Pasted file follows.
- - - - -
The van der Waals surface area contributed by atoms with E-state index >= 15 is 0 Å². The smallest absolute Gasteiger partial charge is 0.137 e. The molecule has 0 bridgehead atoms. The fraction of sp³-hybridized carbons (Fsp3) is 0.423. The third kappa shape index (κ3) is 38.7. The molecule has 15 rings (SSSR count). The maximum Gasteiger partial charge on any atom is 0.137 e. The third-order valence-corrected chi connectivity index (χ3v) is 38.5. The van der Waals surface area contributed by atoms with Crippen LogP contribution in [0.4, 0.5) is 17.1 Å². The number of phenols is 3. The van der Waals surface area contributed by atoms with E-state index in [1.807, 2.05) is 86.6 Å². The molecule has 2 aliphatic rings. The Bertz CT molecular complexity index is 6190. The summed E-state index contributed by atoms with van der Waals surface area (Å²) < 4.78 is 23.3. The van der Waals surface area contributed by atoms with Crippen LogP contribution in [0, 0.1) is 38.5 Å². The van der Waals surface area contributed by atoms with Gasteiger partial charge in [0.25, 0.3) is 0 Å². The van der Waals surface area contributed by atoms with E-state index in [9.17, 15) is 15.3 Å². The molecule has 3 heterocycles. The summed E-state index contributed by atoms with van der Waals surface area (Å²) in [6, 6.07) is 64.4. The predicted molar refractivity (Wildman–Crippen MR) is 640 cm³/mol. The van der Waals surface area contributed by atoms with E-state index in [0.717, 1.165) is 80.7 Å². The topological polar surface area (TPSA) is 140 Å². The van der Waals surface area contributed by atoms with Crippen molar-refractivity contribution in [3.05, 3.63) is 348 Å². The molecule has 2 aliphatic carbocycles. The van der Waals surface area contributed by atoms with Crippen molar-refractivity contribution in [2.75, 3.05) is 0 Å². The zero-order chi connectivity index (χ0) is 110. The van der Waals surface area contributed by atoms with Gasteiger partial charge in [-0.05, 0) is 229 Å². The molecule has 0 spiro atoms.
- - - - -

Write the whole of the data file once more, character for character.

The van der Waals surface area contributed by atoms with E-state index >= 15 is 0 Å². The smallest absolute Gasteiger partial charge is 0.137 e. The molecule has 0 bridgehead atoms. The fraction of sp³-hybridized carbons (Fsp3) is 0.423. The third kappa shape index (κ3) is 38.7. The molecule has 15 rings (SSSR count). The maximum Gasteiger partial charge on any atom is 0.137 e. The third-order valence-corrected chi connectivity index (χ3v) is 38.5. The van der Waals surface area contributed by atoms with Crippen LogP contribution in [0.4, 0.5) is 17.1 Å². The number of phenols is 3. The van der Waals surface area contributed by atoms with E-state index in [1.807, 2.05) is 86.6 Å². The molecule has 2 aliphatic rings. The Bertz CT molecular complexity index is 6190. The summed E-state index contributed by atoms with van der Waals surface area (Å²) < 4.78 is 23.3. The van der Waals surface area contributed by atoms with Crippen LogP contribution in [0, 0.1) is 38.5 Å². The van der Waals surface area contributed by atoms with Gasteiger partial charge in [0.25, 0.3) is 0 Å². The van der Waals surface area contributed by atoms with E-state index in [9.17, 15) is 15.3 Å². The molecule has 3 heterocycles. The summed E-state index contributed by atoms with van der Waals surface area (Å²) in [6, 6.07) is 64.4. The predicted molar refractivity (Wildman–Crippen MR) is 640 cm³/mol. The van der Waals surface area contributed by atoms with E-state index in [0.717, 1.165) is 80.7 Å². The topological polar surface area (TPSA) is 140 Å². The van der Waals surface area contributed by atoms with Crippen molar-refractivity contribution in [3.05, 3.63) is 348 Å². The molecule has 2 aliphatic carbocycles. The van der Waals surface area contributed by atoms with Crippen molar-refractivity contribution in [2.75, 3.05) is 0 Å². The zero-order chi connectivity index (χ0) is 110. The van der Waals surface area contributed by atoms with Gasteiger partial charge in [-0.05, 0) is 229 Å². The molecule has 0 spiro atoms.